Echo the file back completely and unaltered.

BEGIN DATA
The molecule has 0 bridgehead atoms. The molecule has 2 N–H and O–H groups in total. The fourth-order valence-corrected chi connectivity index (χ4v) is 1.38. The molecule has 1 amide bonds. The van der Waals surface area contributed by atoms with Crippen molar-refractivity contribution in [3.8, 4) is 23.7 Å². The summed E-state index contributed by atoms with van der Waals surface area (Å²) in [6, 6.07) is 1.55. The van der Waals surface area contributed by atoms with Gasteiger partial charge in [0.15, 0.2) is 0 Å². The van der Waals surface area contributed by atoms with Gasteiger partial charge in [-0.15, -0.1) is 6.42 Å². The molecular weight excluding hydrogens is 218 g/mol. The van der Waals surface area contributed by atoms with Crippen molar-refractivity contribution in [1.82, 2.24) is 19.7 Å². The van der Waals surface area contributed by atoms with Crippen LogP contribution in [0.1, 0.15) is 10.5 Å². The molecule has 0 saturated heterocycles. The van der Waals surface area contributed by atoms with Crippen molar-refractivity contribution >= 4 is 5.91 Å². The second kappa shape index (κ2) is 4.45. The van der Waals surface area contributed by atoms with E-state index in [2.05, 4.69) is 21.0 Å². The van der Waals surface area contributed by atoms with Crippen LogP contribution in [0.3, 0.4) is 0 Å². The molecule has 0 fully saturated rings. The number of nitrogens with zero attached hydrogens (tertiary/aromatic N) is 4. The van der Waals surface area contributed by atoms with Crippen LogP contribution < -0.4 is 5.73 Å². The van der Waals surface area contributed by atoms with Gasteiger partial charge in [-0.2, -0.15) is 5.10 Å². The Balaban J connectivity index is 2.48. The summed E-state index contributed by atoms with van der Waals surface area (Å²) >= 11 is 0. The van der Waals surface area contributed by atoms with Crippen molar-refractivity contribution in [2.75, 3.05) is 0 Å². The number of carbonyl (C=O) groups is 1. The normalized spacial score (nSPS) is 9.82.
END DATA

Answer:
The molecule has 0 bridgehead atoms. The molecule has 2 N–H and O–H groups in total. The fourth-order valence-corrected chi connectivity index (χ4v) is 1.38. The molecule has 1 amide bonds. The van der Waals surface area contributed by atoms with Crippen molar-refractivity contribution in [3.8, 4) is 23.7 Å². The summed E-state index contributed by atoms with van der Waals surface area (Å²) in [6, 6.07) is 1.55. The van der Waals surface area contributed by atoms with Gasteiger partial charge in [0.15, 0.2) is 0 Å². The van der Waals surface area contributed by atoms with Gasteiger partial charge in [-0.15, -0.1) is 6.42 Å². The molecular weight excluding hydrogens is 218 g/mol. The van der Waals surface area contributed by atoms with Crippen molar-refractivity contribution in [1.82, 2.24) is 19.7 Å². The van der Waals surface area contributed by atoms with Crippen LogP contribution in [0.1, 0.15) is 10.5 Å². The molecule has 0 saturated heterocycles. The van der Waals surface area contributed by atoms with Crippen molar-refractivity contribution >= 4 is 5.91 Å². The second kappa shape index (κ2) is 4.45. The van der Waals surface area contributed by atoms with E-state index in [2.05, 4.69) is 21.0 Å². The van der Waals surface area contributed by atoms with Crippen LogP contribution in [0.3, 0.4) is 0 Å². The molecule has 0 fully saturated rings. The number of nitrogens with zero attached hydrogens (tertiary/aromatic N) is 4. The van der Waals surface area contributed by atoms with Crippen LogP contribution < -0.4 is 5.73 Å². The van der Waals surface area contributed by atoms with Gasteiger partial charge in [-0.2, -0.15) is 5.10 Å². The Balaban J connectivity index is 2.48. The summed E-state index contributed by atoms with van der Waals surface area (Å²) >= 11 is 0. The van der Waals surface area contributed by atoms with Crippen molar-refractivity contribution in [2.75, 3.05) is 0 Å². The number of carbonyl (C=O) groups is 1. The normalized spacial score (nSPS) is 9.82.